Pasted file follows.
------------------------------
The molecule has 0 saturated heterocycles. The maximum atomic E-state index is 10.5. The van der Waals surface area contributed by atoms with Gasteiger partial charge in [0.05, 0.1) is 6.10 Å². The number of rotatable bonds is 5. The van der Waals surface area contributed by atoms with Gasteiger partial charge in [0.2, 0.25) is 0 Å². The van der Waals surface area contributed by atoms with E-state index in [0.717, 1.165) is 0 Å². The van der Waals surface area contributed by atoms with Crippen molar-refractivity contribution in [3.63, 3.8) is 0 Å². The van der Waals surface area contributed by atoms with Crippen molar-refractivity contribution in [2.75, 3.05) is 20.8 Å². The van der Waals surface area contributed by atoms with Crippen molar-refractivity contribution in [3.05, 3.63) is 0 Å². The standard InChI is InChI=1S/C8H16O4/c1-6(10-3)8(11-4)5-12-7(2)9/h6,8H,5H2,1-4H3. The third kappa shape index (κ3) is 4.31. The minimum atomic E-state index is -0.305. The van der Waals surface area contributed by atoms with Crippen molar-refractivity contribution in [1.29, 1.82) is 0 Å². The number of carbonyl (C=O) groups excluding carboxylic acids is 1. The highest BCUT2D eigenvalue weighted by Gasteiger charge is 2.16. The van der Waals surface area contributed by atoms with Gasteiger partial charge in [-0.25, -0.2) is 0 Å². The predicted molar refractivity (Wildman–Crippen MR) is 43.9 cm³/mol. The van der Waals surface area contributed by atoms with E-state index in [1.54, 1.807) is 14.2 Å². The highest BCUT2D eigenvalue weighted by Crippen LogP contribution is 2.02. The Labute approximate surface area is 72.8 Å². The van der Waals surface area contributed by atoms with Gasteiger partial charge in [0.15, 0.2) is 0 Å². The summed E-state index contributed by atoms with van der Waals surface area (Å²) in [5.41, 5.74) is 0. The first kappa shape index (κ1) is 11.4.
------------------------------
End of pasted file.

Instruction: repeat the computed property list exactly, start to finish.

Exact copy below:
The molecule has 0 saturated heterocycles. The maximum atomic E-state index is 10.5. The van der Waals surface area contributed by atoms with Gasteiger partial charge in [0.05, 0.1) is 6.10 Å². The number of rotatable bonds is 5. The van der Waals surface area contributed by atoms with Gasteiger partial charge in [0.2, 0.25) is 0 Å². The van der Waals surface area contributed by atoms with E-state index in [0.717, 1.165) is 0 Å². The van der Waals surface area contributed by atoms with Crippen molar-refractivity contribution in [3.63, 3.8) is 0 Å². The van der Waals surface area contributed by atoms with Crippen molar-refractivity contribution in [2.75, 3.05) is 20.8 Å². The van der Waals surface area contributed by atoms with Crippen molar-refractivity contribution in [3.05, 3.63) is 0 Å². The standard InChI is InChI=1S/C8H16O4/c1-6(10-3)8(11-4)5-12-7(2)9/h6,8H,5H2,1-4H3. The third kappa shape index (κ3) is 4.31. The minimum atomic E-state index is -0.305. The van der Waals surface area contributed by atoms with Crippen molar-refractivity contribution in [1.29, 1.82) is 0 Å². The number of carbonyl (C=O) groups excluding carboxylic acids is 1. The highest BCUT2D eigenvalue weighted by Gasteiger charge is 2.16. The van der Waals surface area contributed by atoms with Gasteiger partial charge in [-0.25, -0.2) is 0 Å². The predicted molar refractivity (Wildman–Crippen MR) is 43.9 cm³/mol. The van der Waals surface area contributed by atoms with E-state index in [1.54, 1.807) is 14.2 Å². The highest BCUT2D eigenvalue weighted by Crippen LogP contribution is 2.02. The Labute approximate surface area is 72.8 Å². The van der Waals surface area contributed by atoms with Gasteiger partial charge in [0.15, 0.2) is 0 Å². The summed E-state index contributed by atoms with van der Waals surface area (Å²) in [5.41, 5.74) is 0. The first kappa shape index (κ1) is 11.4.